Steve Burr's 1977 MGB with Ford 172cid (2.8L) V6

(originally published in British V8 Newsletter, Volume 5 Issue 2)

Owner: Steve Burr
City: Colorado Springs, CO
Model: 1977 MG MGB
Engine: Ford 174cid (2.8L) V6

How It Was Done

Engine: from a 1977 Ford Mustang II, rebuilt without modification. Motor mount on frame cut off, new mounts bolted in per instructions from John's Cars conversion kit.
Transmission: 1985 Ford 5-speed top loader (T-5) from Bronco II. Modified shift lever to locate shifter in stock MGB shifter opening.
Bellhousing: 1985 Bronco II. Drilled two holes on driver's side for hydraulic lines to Tilton clutch slave cylinder.
Clutch Slave Cylinder: Tilton. Complex machining to get the Tilton the same height and fit as the stock Ford internal slave cylinder. Had it turned to the same diameter and locking ears as stock, then used sabre saw to trim away the excess metal between the locking ears. Works like a champ. Then replaced the original 3/4" MGB clutch master cylinder with a Girling 7/8" unit. Cost of slave and master cylinders and modifications estimated at $700. Worth it!
Clutch: modified 1974 Mustang II pressure plate and cover. Disc from 1985 Bronco II. Modifications by local clutch shop. Cost was no more than buying stock components from parts store, without the "No, you can't do that."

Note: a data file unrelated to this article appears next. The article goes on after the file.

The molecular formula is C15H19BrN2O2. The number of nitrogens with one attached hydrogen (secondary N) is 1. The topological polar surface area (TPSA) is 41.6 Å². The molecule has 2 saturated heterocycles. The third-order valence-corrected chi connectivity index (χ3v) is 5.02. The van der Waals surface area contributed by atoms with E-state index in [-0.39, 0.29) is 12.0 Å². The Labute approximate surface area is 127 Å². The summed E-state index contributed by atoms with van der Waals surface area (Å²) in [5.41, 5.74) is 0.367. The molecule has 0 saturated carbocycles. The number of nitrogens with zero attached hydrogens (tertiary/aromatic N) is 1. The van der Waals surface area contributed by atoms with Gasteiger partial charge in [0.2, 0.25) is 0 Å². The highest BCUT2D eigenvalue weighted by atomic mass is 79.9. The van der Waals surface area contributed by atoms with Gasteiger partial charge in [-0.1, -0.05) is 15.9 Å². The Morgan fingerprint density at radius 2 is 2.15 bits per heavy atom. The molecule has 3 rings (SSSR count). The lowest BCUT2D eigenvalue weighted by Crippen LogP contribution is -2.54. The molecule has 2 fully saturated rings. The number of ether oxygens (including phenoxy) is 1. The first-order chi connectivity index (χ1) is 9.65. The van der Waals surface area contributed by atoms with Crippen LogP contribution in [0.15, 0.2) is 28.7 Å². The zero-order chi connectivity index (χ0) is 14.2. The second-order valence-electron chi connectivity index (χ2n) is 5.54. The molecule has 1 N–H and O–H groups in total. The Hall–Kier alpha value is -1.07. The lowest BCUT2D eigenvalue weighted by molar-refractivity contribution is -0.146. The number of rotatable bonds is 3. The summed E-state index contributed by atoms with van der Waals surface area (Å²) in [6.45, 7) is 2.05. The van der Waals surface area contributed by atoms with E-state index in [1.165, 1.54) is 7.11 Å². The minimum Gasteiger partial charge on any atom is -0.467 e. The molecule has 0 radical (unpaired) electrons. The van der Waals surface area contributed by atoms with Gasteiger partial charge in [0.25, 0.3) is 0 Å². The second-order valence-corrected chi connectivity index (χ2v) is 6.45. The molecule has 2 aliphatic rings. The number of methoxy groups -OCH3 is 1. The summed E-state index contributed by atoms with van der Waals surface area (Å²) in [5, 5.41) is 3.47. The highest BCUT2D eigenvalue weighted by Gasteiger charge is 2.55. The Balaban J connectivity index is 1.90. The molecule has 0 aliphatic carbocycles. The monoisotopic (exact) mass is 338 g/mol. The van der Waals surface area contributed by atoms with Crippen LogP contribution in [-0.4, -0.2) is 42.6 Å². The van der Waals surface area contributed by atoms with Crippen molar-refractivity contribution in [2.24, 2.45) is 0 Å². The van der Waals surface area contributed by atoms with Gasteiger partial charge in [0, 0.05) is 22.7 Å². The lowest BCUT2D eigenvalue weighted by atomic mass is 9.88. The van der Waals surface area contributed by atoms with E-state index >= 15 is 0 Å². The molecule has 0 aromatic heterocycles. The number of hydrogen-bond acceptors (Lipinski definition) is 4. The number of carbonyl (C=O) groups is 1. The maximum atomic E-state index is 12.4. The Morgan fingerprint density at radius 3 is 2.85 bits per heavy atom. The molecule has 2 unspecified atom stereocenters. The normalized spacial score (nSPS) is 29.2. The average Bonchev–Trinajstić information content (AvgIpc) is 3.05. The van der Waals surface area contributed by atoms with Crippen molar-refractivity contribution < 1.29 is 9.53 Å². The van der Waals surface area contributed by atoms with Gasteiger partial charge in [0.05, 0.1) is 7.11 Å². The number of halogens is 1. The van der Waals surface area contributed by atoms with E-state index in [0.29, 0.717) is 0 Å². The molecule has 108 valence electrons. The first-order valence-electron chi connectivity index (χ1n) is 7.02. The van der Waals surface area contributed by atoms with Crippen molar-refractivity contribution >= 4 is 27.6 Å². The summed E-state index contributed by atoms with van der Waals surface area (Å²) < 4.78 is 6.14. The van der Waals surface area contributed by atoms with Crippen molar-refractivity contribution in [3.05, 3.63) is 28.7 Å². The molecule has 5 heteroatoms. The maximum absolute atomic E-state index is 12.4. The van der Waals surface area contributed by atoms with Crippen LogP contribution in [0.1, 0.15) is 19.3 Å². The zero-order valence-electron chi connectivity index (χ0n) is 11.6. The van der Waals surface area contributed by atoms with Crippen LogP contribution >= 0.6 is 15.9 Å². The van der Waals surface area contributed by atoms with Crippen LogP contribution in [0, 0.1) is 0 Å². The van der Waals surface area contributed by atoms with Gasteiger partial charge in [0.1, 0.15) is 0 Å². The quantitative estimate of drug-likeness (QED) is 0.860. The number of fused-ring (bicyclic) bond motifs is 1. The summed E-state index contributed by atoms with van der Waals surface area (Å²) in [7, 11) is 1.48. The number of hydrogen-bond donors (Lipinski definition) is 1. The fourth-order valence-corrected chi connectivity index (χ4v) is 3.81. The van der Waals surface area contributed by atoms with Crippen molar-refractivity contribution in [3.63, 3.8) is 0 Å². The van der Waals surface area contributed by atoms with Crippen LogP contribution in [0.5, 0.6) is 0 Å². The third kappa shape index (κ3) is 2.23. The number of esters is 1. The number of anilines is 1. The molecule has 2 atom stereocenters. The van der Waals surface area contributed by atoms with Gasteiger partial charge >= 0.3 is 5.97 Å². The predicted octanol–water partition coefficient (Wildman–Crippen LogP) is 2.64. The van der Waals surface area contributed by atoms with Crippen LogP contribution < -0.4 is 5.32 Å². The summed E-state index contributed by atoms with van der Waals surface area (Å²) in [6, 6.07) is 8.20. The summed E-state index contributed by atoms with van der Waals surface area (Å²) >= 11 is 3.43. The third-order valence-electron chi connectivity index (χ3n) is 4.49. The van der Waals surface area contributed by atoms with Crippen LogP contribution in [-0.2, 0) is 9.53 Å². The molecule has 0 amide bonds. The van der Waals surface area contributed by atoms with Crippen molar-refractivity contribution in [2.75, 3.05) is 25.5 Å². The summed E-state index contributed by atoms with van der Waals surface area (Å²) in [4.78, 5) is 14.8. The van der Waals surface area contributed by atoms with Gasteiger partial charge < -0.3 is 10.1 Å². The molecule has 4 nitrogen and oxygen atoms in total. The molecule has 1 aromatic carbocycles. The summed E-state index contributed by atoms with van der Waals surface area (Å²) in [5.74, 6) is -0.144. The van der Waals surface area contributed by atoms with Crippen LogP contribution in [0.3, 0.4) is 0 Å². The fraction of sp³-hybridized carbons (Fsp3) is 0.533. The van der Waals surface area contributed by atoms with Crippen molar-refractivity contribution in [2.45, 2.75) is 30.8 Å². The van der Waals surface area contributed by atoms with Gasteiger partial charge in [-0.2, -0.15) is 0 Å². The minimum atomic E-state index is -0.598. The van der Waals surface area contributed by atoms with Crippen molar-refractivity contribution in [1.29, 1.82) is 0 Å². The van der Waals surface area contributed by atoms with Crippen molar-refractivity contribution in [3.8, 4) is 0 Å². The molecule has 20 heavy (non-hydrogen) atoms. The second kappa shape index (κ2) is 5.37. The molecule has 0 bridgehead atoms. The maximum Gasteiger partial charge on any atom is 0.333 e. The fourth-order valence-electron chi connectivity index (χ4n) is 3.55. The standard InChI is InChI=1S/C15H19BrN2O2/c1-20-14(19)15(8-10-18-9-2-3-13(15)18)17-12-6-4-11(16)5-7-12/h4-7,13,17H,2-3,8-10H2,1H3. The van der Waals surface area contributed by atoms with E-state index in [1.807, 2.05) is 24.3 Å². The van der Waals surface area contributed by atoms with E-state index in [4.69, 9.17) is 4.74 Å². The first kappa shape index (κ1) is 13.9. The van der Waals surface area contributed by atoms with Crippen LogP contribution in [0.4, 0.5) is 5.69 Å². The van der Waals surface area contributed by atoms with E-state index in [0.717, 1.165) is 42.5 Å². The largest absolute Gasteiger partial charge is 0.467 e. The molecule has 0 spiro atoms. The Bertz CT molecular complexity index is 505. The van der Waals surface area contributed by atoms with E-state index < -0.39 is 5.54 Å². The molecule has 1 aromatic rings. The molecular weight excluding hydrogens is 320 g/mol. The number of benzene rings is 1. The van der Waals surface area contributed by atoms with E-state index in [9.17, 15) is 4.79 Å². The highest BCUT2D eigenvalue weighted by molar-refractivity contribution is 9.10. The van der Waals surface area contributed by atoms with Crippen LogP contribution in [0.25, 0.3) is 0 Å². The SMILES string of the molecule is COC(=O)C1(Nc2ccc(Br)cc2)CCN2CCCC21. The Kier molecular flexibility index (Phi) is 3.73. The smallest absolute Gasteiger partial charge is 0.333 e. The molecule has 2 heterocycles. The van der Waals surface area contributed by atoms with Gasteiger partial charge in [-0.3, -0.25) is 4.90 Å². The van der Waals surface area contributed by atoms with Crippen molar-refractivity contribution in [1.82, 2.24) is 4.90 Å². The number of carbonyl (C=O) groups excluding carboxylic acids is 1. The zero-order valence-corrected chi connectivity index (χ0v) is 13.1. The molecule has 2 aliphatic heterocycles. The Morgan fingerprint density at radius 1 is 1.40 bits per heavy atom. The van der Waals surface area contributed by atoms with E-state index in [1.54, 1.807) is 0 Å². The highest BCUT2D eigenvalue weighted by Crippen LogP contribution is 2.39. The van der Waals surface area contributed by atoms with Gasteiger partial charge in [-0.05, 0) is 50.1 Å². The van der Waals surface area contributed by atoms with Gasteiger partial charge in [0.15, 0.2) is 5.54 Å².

Flywheel: stock Mustang II, refinished.
Exhaust: custom made at Catfish Engineering.
Wheels & Tires: 175/14 tires on stock wire wheels. early two-ear knockoffs (8tpi).
Suspension: Moss Motor's coil shocks.
Cooling: custom top tank with radiator cap added, original MGB 3-row core and stock bottom tank. Both inlet and outlet fittings changed to match motor.
Rear End: stock MGB 3.9:1.
Instruments: Mustang II speedometer. Custom 6-cylinder tachometer.
Conversion By: owner.
Notes: Had to move the transmission mounts on the 5-speed back about 2 inches. The slave cylinder on the clutch can get expensive if you don't plan ahead. Compare the old slave cylinder for height against the Tilton and give careful explanation to your machinist.
Estimated cost: $5000, excluding original car.

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